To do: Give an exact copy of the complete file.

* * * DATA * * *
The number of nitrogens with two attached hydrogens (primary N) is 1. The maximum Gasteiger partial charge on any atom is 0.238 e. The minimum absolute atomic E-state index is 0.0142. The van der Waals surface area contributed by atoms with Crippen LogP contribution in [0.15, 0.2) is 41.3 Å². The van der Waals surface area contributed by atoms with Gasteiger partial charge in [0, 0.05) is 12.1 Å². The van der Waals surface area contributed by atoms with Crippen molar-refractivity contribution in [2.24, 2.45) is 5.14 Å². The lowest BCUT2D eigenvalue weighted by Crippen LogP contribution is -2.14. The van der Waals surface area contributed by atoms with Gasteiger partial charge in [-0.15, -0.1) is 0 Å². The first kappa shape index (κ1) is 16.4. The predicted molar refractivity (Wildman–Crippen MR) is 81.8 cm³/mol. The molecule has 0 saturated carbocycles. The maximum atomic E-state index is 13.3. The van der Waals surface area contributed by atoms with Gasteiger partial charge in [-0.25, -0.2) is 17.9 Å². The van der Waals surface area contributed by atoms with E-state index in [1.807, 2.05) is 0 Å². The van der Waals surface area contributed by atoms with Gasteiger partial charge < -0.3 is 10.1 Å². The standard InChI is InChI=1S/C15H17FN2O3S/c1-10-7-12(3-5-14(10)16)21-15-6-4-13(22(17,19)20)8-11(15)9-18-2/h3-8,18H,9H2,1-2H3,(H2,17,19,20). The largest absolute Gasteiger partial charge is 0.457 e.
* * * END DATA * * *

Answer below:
The number of nitrogens with two attached hydrogens (primary N) is 1. The maximum Gasteiger partial charge on any atom is 0.238 e. The minimum absolute atomic E-state index is 0.0142. The van der Waals surface area contributed by atoms with Crippen LogP contribution in [0.15, 0.2) is 41.3 Å². The van der Waals surface area contributed by atoms with Gasteiger partial charge in [0, 0.05) is 12.1 Å². The van der Waals surface area contributed by atoms with Crippen molar-refractivity contribution in [2.24, 2.45) is 5.14 Å². The lowest BCUT2D eigenvalue weighted by Crippen LogP contribution is -2.14. The van der Waals surface area contributed by atoms with Gasteiger partial charge in [-0.15, -0.1) is 0 Å². The first kappa shape index (κ1) is 16.4. The predicted molar refractivity (Wildman–Crippen MR) is 81.8 cm³/mol. The molecule has 0 saturated carbocycles. The maximum atomic E-state index is 13.3. The van der Waals surface area contributed by atoms with Gasteiger partial charge in [-0.25, -0.2) is 17.9 Å². The van der Waals surface area contributed by atoms with E-state index in [1.807, 2.05) is 0 Å². The van der Waals surface area contributed by atoms with Gasteiger partial charge < -0.3 is 10.1 Å². The standard InChI is InChI=1S/C15H17FN2O3S/c1-10-7-12(3-5-14(10)16)21-15-6-4-13(22(17,19)20)8-11(15)9-18-2/h3-8,18H,9H2,1-2H3,(H2,17,19,20). The largest absolute Gasteiger partial charge is 0.457 e.